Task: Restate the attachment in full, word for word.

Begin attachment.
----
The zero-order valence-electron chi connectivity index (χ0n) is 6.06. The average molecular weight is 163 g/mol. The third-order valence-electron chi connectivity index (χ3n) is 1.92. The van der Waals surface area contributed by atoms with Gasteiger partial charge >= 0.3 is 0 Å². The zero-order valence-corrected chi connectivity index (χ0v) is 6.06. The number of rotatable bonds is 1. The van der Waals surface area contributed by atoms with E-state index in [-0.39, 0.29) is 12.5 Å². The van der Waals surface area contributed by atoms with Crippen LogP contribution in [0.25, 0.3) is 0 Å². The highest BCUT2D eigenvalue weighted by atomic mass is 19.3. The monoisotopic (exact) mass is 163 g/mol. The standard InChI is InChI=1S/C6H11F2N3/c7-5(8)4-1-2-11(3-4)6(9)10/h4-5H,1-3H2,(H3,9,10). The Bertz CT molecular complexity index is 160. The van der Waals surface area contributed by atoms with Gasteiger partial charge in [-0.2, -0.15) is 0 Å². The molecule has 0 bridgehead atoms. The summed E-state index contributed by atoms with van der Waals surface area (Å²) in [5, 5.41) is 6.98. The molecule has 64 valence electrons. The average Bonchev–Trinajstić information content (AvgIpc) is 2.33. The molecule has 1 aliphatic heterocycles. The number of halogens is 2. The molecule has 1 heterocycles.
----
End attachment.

The zero-order valence-electron chi connectivity index (χ0n) is 6.06. The average molecular weight is 163 g/mol. The third-order valence-electron chi connectivity index (χ3n) is 1.92. The van der Waals surface area contributed by atoms with Gasteiger partial charge >= 0.3 is 0 Å². The zero-order valence-corrected chi connectivity index (χ0v) is 6.06. The number of rotatable bonds is 1. The van der Waals surface area contributed by atoms with E-state index in [-0.39, 0.29) is 12.5 Å². The van der Waals surface area contributed by atoms with Crippen LogP contribution in [0.25, 0.3) is 0 Å². The highest BCUT2D eigenvalue weighted by atomic mass is 19.3. The monoisotopic (exact) mass is 163 g/mol. The standard InChI is InChI=1S/C6H11F2N3/c7-5(8)4-1-2-11(3-4)6(9)10/h4-5H,1-3H2,(H3,9,10). The Bertz CT molecular complexity index is 160. The van der Waals surface area contributed by atoms with Gasteiger partial charge in [-0.2, -0.15) is 0 Å². The molecule has 0 bridgehead atoms. The summed E-state index contributed by atoms with van der Waals surface area (Å²) in [5, 5.41) is 6.98. The molecule has 64 valence electrons. The average Bonchev–Trinajstić information content (AvgIpc) is 2.33. The molecule has 1 aliphatic heterocycles. The number of halogens is 2. The molecule has 1 heterocycles.